Knowledge Base

How to update WordPress database configuration settings

This article describes how to update database configuration settings in WordPress. You may need to do this if WordPress cannot connect to the database.

Problem

When you try to view a WordPress site, you may receive the following error message:

Error establishing a database connection

This error occurs when WordPress is unable to connect to the specified database in its configuration settings. This usually occurs because the WordPress database configuration settings in the wp-config.php file are incorrect. For example, an account migration or WordPress database import can cause the database specified in the wp-config.php file and the actual database to differ.

Resolution

To resolve this problem, first determine the correct MySQL database settings. Then you can update the wp-config.php file with the correct database settings. To do this, follow the procedures below.

Step 1: Determine the correct MySQL database settings

To determine the correct MySQL database settings, follow these steps:

  1. Log in to cPanel.
    If you do not know how to log in to your cPanel account, please see this article.
  2. In the DATABASES section of the cPanel home screen, click phpMyAdmin:

    cPanel - Databases - phyMyAdmin icon

    The phpMyAdmin administration page appears in a new window.

  3. In the left-hand pane of phpMyAdmin, note the name of the WordPress database that you want to use.

    Typically, the WordPress database is username_wpXXX, where username represents your cPanel username, and XXX is a three-digit number. However, if your account was recently migrated (for example, from another hosting provider), the database name may be in a different format.
  4. Click the name of the WordPress database that you want to use. A list of tables in the database appears.
  5. In the Table column, note the table prefix that is used in the table names.

    Typically, the WordPress database table prefix is wp_. However, if your account was recently migrated (for example, from another hosting provider), the table prefix may be different, or even nonexistent.
  6. In the DATABASES section of the cPanel home screen, click MySQL® Databases:

    cPanel - MySQL Databases icon

  7. Under Current Databases, locate the database that you noted in step 3.
  8. Note the database username for the database.

    If you do not know the password for this database user, you should reset it now.
Step 2: Update the wp-config.php file

After you have determined the correct database settings, you are ready to update the wp-config.php file. To do this, follow these steps:

  1. In the FILES section of the cPanel home screen, click File Manager:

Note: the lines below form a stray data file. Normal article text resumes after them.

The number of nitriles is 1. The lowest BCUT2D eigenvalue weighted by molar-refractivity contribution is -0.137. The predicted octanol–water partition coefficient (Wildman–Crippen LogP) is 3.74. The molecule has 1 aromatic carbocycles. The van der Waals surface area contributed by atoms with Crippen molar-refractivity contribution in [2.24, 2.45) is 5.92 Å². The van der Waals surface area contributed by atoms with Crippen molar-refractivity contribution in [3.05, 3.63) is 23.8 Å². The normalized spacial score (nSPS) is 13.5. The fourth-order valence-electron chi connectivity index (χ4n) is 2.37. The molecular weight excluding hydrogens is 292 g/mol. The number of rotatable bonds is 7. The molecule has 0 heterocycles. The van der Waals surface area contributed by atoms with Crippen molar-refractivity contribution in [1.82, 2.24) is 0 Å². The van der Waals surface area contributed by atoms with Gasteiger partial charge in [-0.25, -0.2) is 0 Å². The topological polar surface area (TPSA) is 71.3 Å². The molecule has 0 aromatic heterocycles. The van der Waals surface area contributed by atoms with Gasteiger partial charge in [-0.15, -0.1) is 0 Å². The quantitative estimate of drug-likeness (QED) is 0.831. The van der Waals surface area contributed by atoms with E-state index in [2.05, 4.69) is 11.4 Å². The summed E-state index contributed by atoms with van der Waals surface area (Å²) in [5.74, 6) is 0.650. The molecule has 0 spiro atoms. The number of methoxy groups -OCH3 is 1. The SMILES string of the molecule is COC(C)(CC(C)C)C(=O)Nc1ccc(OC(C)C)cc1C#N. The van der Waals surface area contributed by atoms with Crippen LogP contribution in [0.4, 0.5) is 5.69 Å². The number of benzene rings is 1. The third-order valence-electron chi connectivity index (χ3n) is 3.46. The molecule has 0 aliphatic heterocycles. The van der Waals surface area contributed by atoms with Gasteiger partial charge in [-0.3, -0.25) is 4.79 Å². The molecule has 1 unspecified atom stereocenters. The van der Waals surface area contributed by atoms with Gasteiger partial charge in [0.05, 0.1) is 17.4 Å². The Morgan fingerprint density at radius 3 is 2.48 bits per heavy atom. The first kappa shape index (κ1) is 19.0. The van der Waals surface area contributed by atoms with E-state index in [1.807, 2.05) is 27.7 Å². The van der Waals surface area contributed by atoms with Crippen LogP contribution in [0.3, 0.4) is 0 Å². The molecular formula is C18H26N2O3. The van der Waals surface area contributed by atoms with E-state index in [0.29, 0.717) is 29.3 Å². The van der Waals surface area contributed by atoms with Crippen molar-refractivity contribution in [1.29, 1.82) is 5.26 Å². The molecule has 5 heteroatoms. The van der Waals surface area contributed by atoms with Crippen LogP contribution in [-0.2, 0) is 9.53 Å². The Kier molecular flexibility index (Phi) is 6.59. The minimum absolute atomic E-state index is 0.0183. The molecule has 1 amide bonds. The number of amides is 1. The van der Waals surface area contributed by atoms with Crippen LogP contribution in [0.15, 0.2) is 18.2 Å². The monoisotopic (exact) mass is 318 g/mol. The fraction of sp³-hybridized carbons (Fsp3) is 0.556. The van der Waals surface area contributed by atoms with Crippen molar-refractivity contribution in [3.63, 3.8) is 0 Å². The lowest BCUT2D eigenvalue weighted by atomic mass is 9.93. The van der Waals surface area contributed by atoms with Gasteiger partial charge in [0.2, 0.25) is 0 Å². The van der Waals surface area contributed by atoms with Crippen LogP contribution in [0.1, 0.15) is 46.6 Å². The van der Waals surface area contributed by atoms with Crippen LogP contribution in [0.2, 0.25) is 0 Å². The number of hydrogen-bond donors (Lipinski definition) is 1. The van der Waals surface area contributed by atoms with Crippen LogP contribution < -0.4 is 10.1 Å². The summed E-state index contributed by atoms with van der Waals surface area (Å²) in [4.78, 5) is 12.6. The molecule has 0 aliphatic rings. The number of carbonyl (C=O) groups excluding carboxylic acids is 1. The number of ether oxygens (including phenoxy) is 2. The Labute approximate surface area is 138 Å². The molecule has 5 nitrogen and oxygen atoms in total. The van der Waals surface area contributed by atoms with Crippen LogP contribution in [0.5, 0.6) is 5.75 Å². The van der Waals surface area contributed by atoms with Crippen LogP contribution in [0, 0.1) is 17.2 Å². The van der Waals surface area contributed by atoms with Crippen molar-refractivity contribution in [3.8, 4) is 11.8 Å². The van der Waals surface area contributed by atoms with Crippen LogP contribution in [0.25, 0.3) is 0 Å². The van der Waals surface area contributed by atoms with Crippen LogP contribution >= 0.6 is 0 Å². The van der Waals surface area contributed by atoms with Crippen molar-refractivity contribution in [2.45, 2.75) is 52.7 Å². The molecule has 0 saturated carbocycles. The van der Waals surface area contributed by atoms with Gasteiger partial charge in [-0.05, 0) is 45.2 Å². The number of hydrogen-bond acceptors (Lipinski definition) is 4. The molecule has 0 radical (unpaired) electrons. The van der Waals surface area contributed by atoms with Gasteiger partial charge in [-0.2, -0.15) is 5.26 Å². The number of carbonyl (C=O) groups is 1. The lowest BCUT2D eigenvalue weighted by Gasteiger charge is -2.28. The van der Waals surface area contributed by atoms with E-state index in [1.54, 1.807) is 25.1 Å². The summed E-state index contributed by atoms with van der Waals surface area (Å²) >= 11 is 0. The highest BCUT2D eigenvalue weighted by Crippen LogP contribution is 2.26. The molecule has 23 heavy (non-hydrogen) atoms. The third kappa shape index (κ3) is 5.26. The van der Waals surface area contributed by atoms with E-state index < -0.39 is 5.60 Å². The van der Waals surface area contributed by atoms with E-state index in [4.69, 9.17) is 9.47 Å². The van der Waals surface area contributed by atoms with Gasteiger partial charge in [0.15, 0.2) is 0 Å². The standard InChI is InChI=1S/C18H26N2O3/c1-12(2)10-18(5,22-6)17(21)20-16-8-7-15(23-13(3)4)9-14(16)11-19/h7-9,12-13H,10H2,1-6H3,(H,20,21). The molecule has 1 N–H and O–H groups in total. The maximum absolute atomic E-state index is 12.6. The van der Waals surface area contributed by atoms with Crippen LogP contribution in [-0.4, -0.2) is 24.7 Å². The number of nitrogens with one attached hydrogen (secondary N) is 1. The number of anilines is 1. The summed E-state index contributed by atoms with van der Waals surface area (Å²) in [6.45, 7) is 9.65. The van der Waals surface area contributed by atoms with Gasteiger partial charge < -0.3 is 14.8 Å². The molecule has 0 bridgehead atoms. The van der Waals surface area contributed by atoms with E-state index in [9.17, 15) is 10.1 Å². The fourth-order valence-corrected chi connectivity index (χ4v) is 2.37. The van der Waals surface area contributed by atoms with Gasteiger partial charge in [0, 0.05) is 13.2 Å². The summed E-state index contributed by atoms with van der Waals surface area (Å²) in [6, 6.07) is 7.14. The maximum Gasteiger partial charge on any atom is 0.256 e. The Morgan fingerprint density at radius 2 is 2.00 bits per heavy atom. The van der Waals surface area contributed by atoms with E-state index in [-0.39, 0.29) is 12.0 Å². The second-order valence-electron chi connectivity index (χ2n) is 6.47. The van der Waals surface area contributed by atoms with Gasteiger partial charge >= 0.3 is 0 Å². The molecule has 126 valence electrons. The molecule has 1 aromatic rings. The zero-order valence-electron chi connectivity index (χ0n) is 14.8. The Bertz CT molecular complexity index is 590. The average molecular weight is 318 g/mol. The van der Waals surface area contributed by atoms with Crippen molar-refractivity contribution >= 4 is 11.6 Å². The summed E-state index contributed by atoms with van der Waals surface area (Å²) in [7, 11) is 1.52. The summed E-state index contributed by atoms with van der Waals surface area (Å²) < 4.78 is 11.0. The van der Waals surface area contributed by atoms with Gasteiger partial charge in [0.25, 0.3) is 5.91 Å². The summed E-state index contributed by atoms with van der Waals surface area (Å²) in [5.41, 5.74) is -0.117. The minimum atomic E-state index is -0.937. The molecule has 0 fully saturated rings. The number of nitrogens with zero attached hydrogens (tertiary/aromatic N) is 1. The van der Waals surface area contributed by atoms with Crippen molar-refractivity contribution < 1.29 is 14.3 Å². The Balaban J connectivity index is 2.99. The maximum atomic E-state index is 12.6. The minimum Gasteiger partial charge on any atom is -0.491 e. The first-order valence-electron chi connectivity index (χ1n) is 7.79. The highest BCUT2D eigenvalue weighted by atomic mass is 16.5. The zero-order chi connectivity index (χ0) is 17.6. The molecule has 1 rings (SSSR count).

cPanel - File Manager icon

  2. Navigate to the directory where WordPress is installed.

    Typically, WordPress is installed in the public_html (document root) directory. However, if you installed WordPress in a subdirectory, navigate to that directory instead.
  3. Right-click the wp-config.php file, and then click Edit.
  4. Locate the DB_NAME setting, and then replace the value with the name of the WordPress database that you obtained in the previous procedure. For example, if your database name is username_wp123, modify the text as follows:

    define('DB_NAME', 'username_wp123');
  5. Locate the DB_USER setting, and then replace the value with the database username that you obtained in the previous procedure. For example, if your database username is username_wpuser, you would modify the text as follows:

    define('DB_USER', 'username_wpuser');
  6. Locate the DB_PASSWORD setting, and then replace the value with the database user's password. For example, if your database user's password is example_password, modify the text as follows:

    define('DB_PASSWORD', 'example_password');
    It should go without saying that you should not use example_password as a password on a real installation!
  7. Confirm that the DB_HOST setting is set to localhost as follows:

    define('DB_HOST', 'localhost');
  8. Locate the $table_prefix setting, and then replace the value with the database table prefix that you obtained in the previous procedure. For example, if the database table prefix is wp_, modify the text as follows:

    $table_prefix  = 'wp_';

    If your database does not use a table prefix, modify the text as follows:

    $table_prefix  = '';
  9. Click Save Changes.
  10. Use your web browser to go to the WordPress site's URL. The site should now load.